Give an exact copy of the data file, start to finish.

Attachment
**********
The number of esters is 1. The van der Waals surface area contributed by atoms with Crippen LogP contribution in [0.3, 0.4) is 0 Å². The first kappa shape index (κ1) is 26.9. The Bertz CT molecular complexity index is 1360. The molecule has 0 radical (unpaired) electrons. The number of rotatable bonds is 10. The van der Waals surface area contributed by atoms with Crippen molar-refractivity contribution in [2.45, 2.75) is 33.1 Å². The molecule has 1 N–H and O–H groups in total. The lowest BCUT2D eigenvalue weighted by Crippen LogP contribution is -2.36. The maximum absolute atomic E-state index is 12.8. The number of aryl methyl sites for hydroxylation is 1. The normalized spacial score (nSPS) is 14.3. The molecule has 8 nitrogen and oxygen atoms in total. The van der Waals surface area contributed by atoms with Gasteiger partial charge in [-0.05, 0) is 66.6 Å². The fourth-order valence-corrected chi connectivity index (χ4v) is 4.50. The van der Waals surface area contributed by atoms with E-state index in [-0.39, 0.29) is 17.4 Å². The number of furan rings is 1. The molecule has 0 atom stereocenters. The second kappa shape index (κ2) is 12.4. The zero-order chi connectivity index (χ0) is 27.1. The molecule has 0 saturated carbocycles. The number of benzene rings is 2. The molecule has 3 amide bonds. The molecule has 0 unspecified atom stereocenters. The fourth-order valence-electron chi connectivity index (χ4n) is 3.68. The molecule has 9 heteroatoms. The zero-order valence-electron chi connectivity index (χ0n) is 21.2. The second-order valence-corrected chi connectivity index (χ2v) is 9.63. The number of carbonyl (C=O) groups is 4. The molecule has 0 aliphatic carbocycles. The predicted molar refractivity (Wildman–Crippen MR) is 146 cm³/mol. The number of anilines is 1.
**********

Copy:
The number of esters is 1. The van der Waals surface area contributed by atoms with Crippen LogP contribution in [0.3, 0.4) is 0 Å². The first kappa shape index (κ1) is 26.9. The Bertz CT molecular complexity index is 1360. The molecule has 0 radical (unpaired) electrons. The number of rotatable bonds is 10. The van der Waals surface area contributed by atoms with Crippen molar-refractivity contribution in [2.45, 2.75) is 33.1 Å². The molecule has 1 N–H and O–H groups in total. The lowest BCUT2D eigenvalue weighted by Crippen LogP contribution is -2.36. The maximum absolute atomic E-state index is 12.8. The number of aryl methyl sites for hydroxylation is 1. The normalized spacial score (nSPS) is 14.3. The molecule has 8 nitrogen and oxygen atoms in total. The van der Waals surface area contributed by atoms with Gasteiger partial charge in [-0.05, 0) is 66.6 Å². The fourth-order valence-corrected chi connectivity index (χ4v) is 4.50. The van der Waals surface area contributed by atoms with E-state index in [-0.39, 0.29) is 17.4 Å². The number of furan rings is 1. The molecule has 0 atom stereocenters. The second kappa shape index (κ2) is 12.4. The zero-order chi connectivity index (χ0) is 27.1. The molecule has 0 saturated carbocycles. The number of benzene rings is 2. The molecule has 3 amide bonds. The molecule has 0 unspecified atom stereocenters. The fourth-order valence-electron chi connectivity index (χ4n) is 3.68. The molecule has 9 heteroatoms. The zero-order valence-electron chi connectivity index (χ0n) is 21.2. The second-order valence-corrected chi connectivity index (χ2v) is 9.63. The number of carbonyl (C=O) groups is 4. The molecule has 0 aliphatic carbocycles. The predicted molar refractivity (Wildman–Crippen MR) is 146 cm³/mol. The number of anilines is 1.